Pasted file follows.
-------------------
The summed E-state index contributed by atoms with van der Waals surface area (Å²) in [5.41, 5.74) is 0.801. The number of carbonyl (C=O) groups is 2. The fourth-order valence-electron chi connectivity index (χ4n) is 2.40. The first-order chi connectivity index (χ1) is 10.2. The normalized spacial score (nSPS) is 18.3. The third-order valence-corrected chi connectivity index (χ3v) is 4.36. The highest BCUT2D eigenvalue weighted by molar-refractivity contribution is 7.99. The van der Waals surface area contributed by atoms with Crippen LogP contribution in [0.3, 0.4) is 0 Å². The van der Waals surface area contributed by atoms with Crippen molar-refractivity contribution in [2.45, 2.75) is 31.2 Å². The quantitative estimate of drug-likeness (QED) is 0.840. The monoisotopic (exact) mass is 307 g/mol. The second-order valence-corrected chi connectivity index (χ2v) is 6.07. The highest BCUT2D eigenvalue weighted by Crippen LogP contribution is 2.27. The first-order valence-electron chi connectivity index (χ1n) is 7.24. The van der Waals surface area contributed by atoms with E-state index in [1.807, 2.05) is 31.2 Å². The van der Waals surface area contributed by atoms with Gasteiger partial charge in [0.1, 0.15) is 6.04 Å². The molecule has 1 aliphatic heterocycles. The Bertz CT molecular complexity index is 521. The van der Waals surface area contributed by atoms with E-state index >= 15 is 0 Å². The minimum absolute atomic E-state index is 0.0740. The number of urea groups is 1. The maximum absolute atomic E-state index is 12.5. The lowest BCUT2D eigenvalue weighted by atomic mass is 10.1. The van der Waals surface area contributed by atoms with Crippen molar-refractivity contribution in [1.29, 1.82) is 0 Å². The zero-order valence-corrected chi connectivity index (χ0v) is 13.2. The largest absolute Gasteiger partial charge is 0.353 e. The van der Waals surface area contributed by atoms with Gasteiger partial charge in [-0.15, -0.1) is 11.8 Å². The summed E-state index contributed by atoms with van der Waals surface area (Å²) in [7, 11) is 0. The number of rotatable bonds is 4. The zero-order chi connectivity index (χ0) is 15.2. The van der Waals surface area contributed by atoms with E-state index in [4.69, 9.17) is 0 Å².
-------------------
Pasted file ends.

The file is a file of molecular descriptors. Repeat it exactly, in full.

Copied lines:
The summed E-state index contributed by atoms with van der Waals surface area (Å²) in [5.41, 5.74) is 0.801. The number of carbonyl (C=O) groups is 2. The fourth-order valence-electron chi connectivity index (χ4n) is 2.40. The first-order chi connectivity index (χ1) is 10.2. The normalized spacial score (nSPS) is 18.3. The third-order valence-corrected chi connectivity index (χ3v) is 4.36. The highest BCUT2D eigenvalue weighted by molar-refractivity contribution is 7.99. The van der Waals surface area contributed by atoms with Crippen LogP contribution in [0.3, 0.4) is 0 Å². The van der Waals surface area contributed by atoms with Crippen molar-refractivity contribution in [2.45, 2.75) is 31.2 Å². The quantitative estimate of drug-likeness (QED) is 0.840. The monoisotopic (exact) mass is 307 g/mol. The second-order valence-corrected chi connectivity index (χ2v) is 6.07. The highest BCUT2D eigenvalue weighted by Crippen LogP contribution is 2.27. The first-order valence-electron chi connectivity index (χ1n) is 7.24. The van der Waals surface area contributed by atoms with E-state index in [1.807, 2.05) is 31.2 Å². The van der Waals surface area contributed by atoms with Gasteiger partial charge in [0.1, 0.15) is 6.04 Å². The molecule has 1 aliphatic heterocycles. The Bertz CT molecular complexity index is 521. The van der Waals surface area contributed by atoms with E-state index >= 15 is 0 Å². The minimum absolute atomic E-state index is 0.0740. The number of urea groups is 1. The maximum absolute atomic E-state index is 12.5. The lowest BCUT2D eigenvalue weighted by atomic mass is 10.1. The van der Waals surface area contributed by atoms with Crippen molar-refractivity contribution in [1.29, 1.82) is 0 Å². The zero-order valence-corrected chi connectivity index (χ0v) is 13.2. The largest absolute Gasteiger partial charge is 0.353 e. The van der Waals surface area contributed by atoms with Gasteiger partial charge in [-0.15, -0.1) is 11.8 Å². The summed E-state index contributed by atoms with van der Waals surface area (Å²) in [7, 11) is 0. The number of rotatable bonds is 4. The zero-order chi connectivity index (χ0) is 15.2. The van der Waals surface area contributed by atoms with E-state index in [4.69, 9.17) is 0 Å².